Can You Keep Bees On A Boat?
Can you keep bees on a boat, is not a question I ever expected to hear, but it was recently posed to me by a farmer. My initial reaction was a horrified “No way!” but once I’d recovered my composure somewhat, I realized that I didn’t know for sure, and my reply was based on emotion rather than fact. Time to change that…
Bees can be kept on a boat, barge, or ship, but there should be ample browsing for them, either on the vessel or on a nearby shore. The hives should be weather-proofed with paint, varnish, or wax and protected against fire. Excessive noise and smells should be avoided at all costs.
I learned early in my research that a huge amount depends on the size of the boat, its proximity to land or an alternative source of nourishment for the bees, and local by-laws. Rather than a ‘fad,’ mobile beekeeping has been around for thousands of years, with the ancient Egyptians providing the earliest records for us.
Keeping Bees On A Boat : A Brief History
The earliest evidence of beekeeping was recorded as early as Egypt’s Fifth Dynasty (in the Old Kingdom) in the sun temple of the king Nyuserre Ini, its fifth ruler. In the temple is a relief depicting beekeeping.
In the upper reaches of Egypt’s river Nile, honey plants bloom around six weeks earlier than they do at the river mouth. In winter, whole towers were collected from the original clay hives-tubes, placed on reed-rafts like barges, and sent down the river from the northern apiaries to the first rapids.
Beekeepers rowed or poled their rafts along the Nile between the mouth of the river and the southernmost reaches, following the blooming honey plants each year. For at least four thousand years, the Egyptians have made hives in the same way, using pipes of clay or Nile mud, which they often stack on top of one another. These are easily transported by boat.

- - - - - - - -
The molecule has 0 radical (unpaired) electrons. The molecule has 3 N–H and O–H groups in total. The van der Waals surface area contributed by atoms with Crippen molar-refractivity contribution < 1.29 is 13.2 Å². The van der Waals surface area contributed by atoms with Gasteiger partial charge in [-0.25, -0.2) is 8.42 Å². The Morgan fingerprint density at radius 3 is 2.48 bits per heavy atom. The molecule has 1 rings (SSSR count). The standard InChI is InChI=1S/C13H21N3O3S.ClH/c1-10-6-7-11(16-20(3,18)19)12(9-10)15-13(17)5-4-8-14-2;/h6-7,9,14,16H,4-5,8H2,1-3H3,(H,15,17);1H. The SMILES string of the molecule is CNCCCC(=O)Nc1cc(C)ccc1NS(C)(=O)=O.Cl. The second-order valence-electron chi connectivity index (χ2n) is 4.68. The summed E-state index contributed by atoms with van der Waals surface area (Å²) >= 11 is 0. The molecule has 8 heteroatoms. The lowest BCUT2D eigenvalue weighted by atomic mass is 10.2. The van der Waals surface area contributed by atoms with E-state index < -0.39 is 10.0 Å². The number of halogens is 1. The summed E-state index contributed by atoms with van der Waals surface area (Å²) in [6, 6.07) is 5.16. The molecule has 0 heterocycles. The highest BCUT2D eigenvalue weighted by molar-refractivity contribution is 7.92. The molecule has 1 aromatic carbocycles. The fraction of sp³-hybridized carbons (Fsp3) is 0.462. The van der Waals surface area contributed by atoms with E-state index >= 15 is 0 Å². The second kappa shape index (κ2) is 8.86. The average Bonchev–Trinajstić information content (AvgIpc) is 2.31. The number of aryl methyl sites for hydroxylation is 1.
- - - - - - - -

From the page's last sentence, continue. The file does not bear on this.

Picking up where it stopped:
Should You Keep Your Bees on a Boat?
During my research, a beekeeper in Delaware emailed me and informed me that in several of the tupelo swamps, some beekeepers do keep their hives on shallow-draught boats.
This is presumably to move the hives to areas where honey plants are plentiful.
However, he also suggested that boat-based beekeeping would have the advantage of avoiding bear attacks, particularly by black bears.
Dangers Of Boat-Based Beekeeping
Keeping bees is a relaxing pursuit under favorable conditions, but moving your hives on a boat does present some concerns, all of which can be attended to in advance or avoided with some planning.
Waterproofing A Beehive :
Water gets into most places outdoors, and failing to waterproof your hives may lead to some serious issues, particularly if the hives are on a boat. Restoring and replacing hives damaged by wind and rain is not how you want to spend your leisure hours, but there’s a further downside to not waterproofing a beehive:
Water that manages to penetrate the hive leads to moisture in inaccessible spots and can be a breeding ground for many harmful organisms. Molds will take hold, encouraging diseases and fungal growth, and you can lose the entire hive in a very short time. Damp conditions usually mean a drop in temperatures in a hive, and you can lose the colony to cold.
The hive can be waterproofed with clear varnish, paint, exterior stains, or wax dip. Ensure you tightly seal all joints and cracks for maximum longevity and waterproofing. I’ll discuss this in more detail below.